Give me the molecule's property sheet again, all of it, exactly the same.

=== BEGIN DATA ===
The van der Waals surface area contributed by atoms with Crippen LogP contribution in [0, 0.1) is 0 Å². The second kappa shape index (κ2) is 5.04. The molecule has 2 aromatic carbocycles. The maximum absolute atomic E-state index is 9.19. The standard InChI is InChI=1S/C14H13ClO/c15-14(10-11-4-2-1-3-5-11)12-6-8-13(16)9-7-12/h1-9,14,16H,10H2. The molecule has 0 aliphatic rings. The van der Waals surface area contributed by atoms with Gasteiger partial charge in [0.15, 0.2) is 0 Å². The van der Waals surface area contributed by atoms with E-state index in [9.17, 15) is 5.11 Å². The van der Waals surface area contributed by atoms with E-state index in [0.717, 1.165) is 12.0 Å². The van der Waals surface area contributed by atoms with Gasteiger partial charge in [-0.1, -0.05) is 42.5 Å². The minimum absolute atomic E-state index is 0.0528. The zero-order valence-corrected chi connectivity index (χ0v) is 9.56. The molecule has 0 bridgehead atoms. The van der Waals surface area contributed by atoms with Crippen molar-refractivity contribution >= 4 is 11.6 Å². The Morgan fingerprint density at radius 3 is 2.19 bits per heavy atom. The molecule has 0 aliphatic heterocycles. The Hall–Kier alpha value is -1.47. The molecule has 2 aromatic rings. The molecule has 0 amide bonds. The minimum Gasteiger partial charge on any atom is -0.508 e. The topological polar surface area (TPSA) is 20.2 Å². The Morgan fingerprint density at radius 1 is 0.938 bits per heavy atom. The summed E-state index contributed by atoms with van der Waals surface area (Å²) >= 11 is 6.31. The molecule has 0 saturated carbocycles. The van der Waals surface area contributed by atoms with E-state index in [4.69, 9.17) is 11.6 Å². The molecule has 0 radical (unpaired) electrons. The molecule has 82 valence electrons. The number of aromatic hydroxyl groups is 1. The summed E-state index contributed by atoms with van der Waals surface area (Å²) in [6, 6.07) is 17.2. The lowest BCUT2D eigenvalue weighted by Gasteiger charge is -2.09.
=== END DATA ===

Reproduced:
The van der Waals surface area contributed by atoms with Crippen LogP contribution in [0, 0.1) is 0 Å². The second kappa shape index (κ2) is 5.04. The molecule has 2 aromatic carbocycles. The maximum absolute atomic E-state index is 9.19. The standard InChI is InChI=1S/C14H13ClO/c15-14(10-11-4-2-1-3-5-11)12-6-8-13(16)9-7-12/h1-9,14,16H,10H2. The molecule has 0 aliphatic rings. The van der Waals surface area contributed by atoms with Gasteiger partial charge in [0.15, 0.2) is 0 Å². The van der Waals surface area contributed by atoms with E-state index in [9.17, 15) is 5.11 Å². The van der Waals surface area contributed by atoms with E-state index in [0.717, 1.165) is 12.0 Å². The van der Waals surface area contributed by atoms with Gasteiger partial charge in [-0.1, -0.05) is 42.5 Å². The minimum absolute atomic E-state index is 0.0528. The zero-order valence-corrected chi connectivity index (χ0v) is 9.56. The molecule has 0 bridgehead atoms. The van der Waals surface area contributed by atoms with Crippen molar-refractivity contribution >= 4 is 11.6 Å². The Morgan fingerprint density at radius 3 is 2.19 bits per heavy atom. The molecule has 0 aliphatic heterocycles. The Hall–Kier alpha value is -1.47. The molecule has 2 aromatic rings. The molecule has 0 amide bonds. The minimum Gasteiger partial charge on any atom is -0.508 e. The topological polar surface area (TPSA) is 20.2 Å². The Morgan fingerprint density at radius 1 is 0.938 bits per heavy atom. The summed E-state index contributed by atoms with van der Waals surface area (Å²) >= 11 is 6.31. The molecule has 0 saturated carbocycles. The van der Waals surface area contributed by atoms with E-state index in [4.69, 9.17) is 11.6 Å². The molecule has 0 radical (unpaired) electrons. The molecule has 82 valence electrons. The number of aromatic hydroxyl groups is 1. The summed E-state index contributed by atoms with van der Waals surface area (Å²) in [6, 6.07) is 17.2. The lowest BCUT2D eigenvalue weighted by Gasteiger charge is -2.09.